Devavarman Maurya 202 BC – 195 BC was one of the few last rulers of the Mauryan Dynasty. Devavarman Maurya ascended the throne from Shalishuka Maurya 215 BC – 202 BC and ruled for a period of seven years. He was the grandson of Samprati Maurya and was a patron of Jainism. He ruled from 202 BC to 195 BC. The Mauryan kingdom was approaching its end during this period and there are only vague references to those times in some of the Buddhist texts, the Puranas and some Western classical texts. The information that is available seems to be of contradicting nature as well. The rulers that came after Asoka, except Dashratha 232 BC – 224 BC, were not interested in rock edicts.
Devavarman Maurya – Rule- Bad Administration of a Declining Kingdom
Devavarman ascended the throne when Shalishuka Maurya had almost dismantled the Mauryan dynasty. The empire was in troubled waters as Shalishuka was known to be a very unjust and ruler. He was known to be an oppressing and unrighteous king and the major downfall of the Mauryan Empire had flared up during his rule. Devavarman Maurya’s style of ruling is not cited in any of the major reference books, but we may assume that he was not very good at it. He ruled for merely seven to eight years, five years less than Shalishuka.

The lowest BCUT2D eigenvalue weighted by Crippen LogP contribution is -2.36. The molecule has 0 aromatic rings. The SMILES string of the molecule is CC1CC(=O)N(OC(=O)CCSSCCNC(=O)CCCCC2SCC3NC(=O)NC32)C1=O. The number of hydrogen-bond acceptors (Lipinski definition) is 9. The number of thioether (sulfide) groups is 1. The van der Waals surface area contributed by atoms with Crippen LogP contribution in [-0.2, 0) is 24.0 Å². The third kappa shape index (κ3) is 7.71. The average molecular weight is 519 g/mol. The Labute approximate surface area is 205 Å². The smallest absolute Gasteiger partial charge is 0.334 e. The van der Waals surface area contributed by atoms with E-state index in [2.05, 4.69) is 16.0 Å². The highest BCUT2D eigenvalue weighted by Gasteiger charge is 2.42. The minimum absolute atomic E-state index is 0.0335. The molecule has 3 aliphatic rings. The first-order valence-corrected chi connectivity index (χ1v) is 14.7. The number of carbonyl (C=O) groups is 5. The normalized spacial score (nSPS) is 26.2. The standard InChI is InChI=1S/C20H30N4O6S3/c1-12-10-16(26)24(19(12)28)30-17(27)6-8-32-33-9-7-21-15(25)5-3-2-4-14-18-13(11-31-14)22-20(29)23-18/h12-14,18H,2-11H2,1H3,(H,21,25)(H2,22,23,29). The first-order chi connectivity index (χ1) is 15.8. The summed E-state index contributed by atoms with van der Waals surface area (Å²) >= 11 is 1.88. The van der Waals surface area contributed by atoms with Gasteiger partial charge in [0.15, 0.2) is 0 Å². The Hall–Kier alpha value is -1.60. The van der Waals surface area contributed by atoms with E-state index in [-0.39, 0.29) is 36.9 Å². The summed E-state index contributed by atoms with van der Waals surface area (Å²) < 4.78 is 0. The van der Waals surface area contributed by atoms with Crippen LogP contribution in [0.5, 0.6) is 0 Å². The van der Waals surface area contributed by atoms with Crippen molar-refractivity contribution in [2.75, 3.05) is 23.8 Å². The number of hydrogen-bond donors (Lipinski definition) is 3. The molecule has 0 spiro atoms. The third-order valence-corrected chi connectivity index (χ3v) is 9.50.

Devavarman Maurya – Major reasons for disintegration of Mauryan Empire
The policies taken by Asoka (268 – 232 BCE) regarding non-violence were good on paper, but when it came to actual implementation, it failed. The rulers that came after Asoka were weak and the non-violence policies made it worse. The empire started losing its authority and military strength and was becoming a target for other invaders.
Other historians believe that after Asoka’s death, the empire was degrading financially. This lead to heavy taxation on all the possible commodities leading to further distrust among the people. The economy was under immense pressure and on the verge of collapse.
Another major reason was the style of Mauryan administration. The Mauryan rule was highly centralized and gave most of the importance to the king. During the reign of Chandragupta, Bindusara and Asoka, this system was highly efficient due to their authority and power. But rulers like Devavarman were not authoritative and the weakness at the top led to the decline of the whole administrative system.
Some sources also say that the Pro-Buddhist policies taken by Asoka and the Pro-Jaina policies taken by the successors of Asoka alienated the Brahmins. This is believed to have been the reason for the rise of Pushyamitra Sunga.
Devavarman Maurya – Successor – Shatadhanvan Maurya
Devavarman Maurya was succeeded by Shatadhanvan Maurya (195 – 187 BCE) who ruled for the next eight years. However, the damage had already been done and Shatadhanvan is considered as the penultimate ruler of the largest empire in Indian history.